Pitfalls of a 13 year old 124!

Discussion in 'Bodywork' started by mercboiuk, Nov 12, 2008.

  1. mercboiuk

    mercboiuk Hardcore MB Enthusiast

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    My car's just gone in for a major service, including oil and filters. I'm getting the gearbox oil changed, as well as the diff oil.
    She'll possibly need new brake discs and pads, too.
    I've also got some damaged interior trim replaced, along with the collapsed driver's seat being repaired (with the help of Sp!ke's seats :D).
    I'm also having the suspension looked at, as it's feeling a little more "wobbly" for want of a better phrase.

    BUT....the major problem for this service is some pesky rust has been discovered! There are two holes in the engine bay; one by the ABS unit, and the other next to the screen washer resevior.
    Also 2 rust holes have been noted in both rear wheel arches where the forward gromits sit. It will be grinded back and patched, but the cost is over £2,000 with my Merc Specialist. A huge amount, but I know it will be repaired to a very high standard.

    The joys of owning an older car, I guess! I can't wait to get her back, but it will take a further week and a half.
    You still have to love the 124 series though! :rock:

    Darren
     
  2. Ade B

    Ade B Hardcore MB Enthusiast

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    Ouch! :eek:

    Could you see the rust in the engine bay from above or was it only visible from underneath?

    Any chance you could post pics of the locations as check points when you get the car back.

    So far mine seems to be relatively sound rustwise, but at 17 I'm expecting issues to start to appear soon.


    Cheers
    Ade
     
  3. Ian B Walker

    Ian B Walker MB Club Veteran

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    Too right its a huge amount, is he having a laugh? That works out at £500 per weld :eek:. Why not seek a further quote before you spent this amount of cash. Even if the quote includes a service. A "B Service" at Mb is in the region of £400 or there abouts. So that equates to £1600 of welding. OK, new discs at about £78 each, fitting at 1.5 hours, still does not add up.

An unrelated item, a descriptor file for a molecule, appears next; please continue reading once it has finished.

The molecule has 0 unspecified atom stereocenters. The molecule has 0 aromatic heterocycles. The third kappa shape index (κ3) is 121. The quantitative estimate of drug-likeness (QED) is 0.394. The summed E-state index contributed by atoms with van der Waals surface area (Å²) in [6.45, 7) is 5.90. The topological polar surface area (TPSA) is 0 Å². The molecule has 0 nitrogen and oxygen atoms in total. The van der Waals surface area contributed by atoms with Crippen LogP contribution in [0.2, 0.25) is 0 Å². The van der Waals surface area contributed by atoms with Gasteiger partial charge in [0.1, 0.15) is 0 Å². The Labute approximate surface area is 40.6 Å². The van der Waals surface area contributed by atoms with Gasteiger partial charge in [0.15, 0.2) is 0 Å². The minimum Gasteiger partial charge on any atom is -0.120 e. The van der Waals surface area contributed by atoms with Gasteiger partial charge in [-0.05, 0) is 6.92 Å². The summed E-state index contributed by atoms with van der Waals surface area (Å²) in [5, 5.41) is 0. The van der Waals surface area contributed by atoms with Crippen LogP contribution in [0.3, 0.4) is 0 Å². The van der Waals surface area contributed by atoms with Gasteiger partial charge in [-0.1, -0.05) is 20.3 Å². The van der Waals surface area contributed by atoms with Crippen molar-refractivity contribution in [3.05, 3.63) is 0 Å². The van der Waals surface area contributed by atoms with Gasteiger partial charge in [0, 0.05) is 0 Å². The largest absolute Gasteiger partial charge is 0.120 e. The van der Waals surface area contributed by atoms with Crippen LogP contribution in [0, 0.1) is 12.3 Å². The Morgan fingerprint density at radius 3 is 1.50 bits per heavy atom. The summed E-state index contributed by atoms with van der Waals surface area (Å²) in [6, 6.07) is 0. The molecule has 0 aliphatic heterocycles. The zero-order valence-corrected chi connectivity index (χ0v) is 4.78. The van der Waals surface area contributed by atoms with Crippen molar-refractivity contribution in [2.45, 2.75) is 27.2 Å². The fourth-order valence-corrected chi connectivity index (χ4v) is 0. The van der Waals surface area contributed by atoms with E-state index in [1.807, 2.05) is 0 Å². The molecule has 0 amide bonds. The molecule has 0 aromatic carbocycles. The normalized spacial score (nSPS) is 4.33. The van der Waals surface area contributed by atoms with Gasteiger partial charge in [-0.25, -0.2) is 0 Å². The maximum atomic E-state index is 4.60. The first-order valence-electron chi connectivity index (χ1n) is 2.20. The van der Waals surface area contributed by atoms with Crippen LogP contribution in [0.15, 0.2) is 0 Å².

Last edited: Nov 12, 2008
  4. SilverSaloon

    SilverSaloon MB Club Veteran

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    hi.

    Seems expensive to me aswell - definatly woth getting a couple of quotes for any job this size if you are able to.

    These 124s can be expensive when problems arise. Definatly worth learning a few simple mechanical skills like brakes, oil changes etc to save some costs doing it yourself. I'd also be tempted to attempt the body repair myself. I've just repaired the rear wheel arches on my saloon myself. Luckly the rust was not onto the main bodywork (just on the very lip of the rear arch) so painting was pretty easy and looks good. I'd also be tempted to attempt rust work in the engine bay aswell myself as any DIY imperfections wouldnt show much. Unfortunatly the front arches on the saloon needed more professional work

    Then again, if you are happy to pay that to get the car back to a standard you are happy with then i say go ahead.

    i sourced quite a few interior trim parts 2nd hand from ebay to replace a few bits that were damaged in my Estate. Its pretty much sorted now.
     
  5. grober

    grober MB Club Veteran

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    I think I know where those holes are just behind the lights. Water tends to accumulate there and if your windscreen washer reservoir is leaking this tends to accelerate things on that side. If the holes aren't too big you could probably patch them with fibre glass matting since I don't think they are structural. The rear wheel arches are a different story and should be repaired professionally. The damage may well extend into the rear of the sills and rear jacking points which is a classic rust spot for these cars. The other area of concern are the rear subframe front mounting points on the car body itself. If the damage extends to these areas it might well reach the cost they have quoted. If it does only mean patching a couple of holes in the arches then as others have said it seems a bit expensive so get an alternative quote. If the car is very extensively corroded you have to have to question spending £2000 if there is to be more big body repair expenditure further down the line. I don't want to sound too pessimistic but try to see the big picture in the long term. £2000 if really required would go quite a way in the purchase of another sounder condition car?
     
  6. MangoMan

    MangoMan Hardcore MB Enthusiast

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    Does sound a tad pricey!

    ...... And reading what Grober has just said, I tend to agree with him.
     
  7. Ade B

    Ade B Hardcore MB Enthusiast

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    I think Darren has sunk a lot of cash into the car already so I don't think the economics are the prime motive here - if the £2k includes welding, paint, new OE discs and pads and a service + driver's seat repairs + vat I can see how it could rack up..


    Ade
     
  8. SilverSaloon

    SilverSaloon MB Club Veteran

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    if the car is a keeper and the owner is happy to spend large amounts on it to keep it top notch then its worth it IMO. My estate will get whatever needs to be done to it. Not had many issues so far, but I try to keep maintenance up myself though and only get somone else to do the job if i dont have (or can learn) the expertise or tools.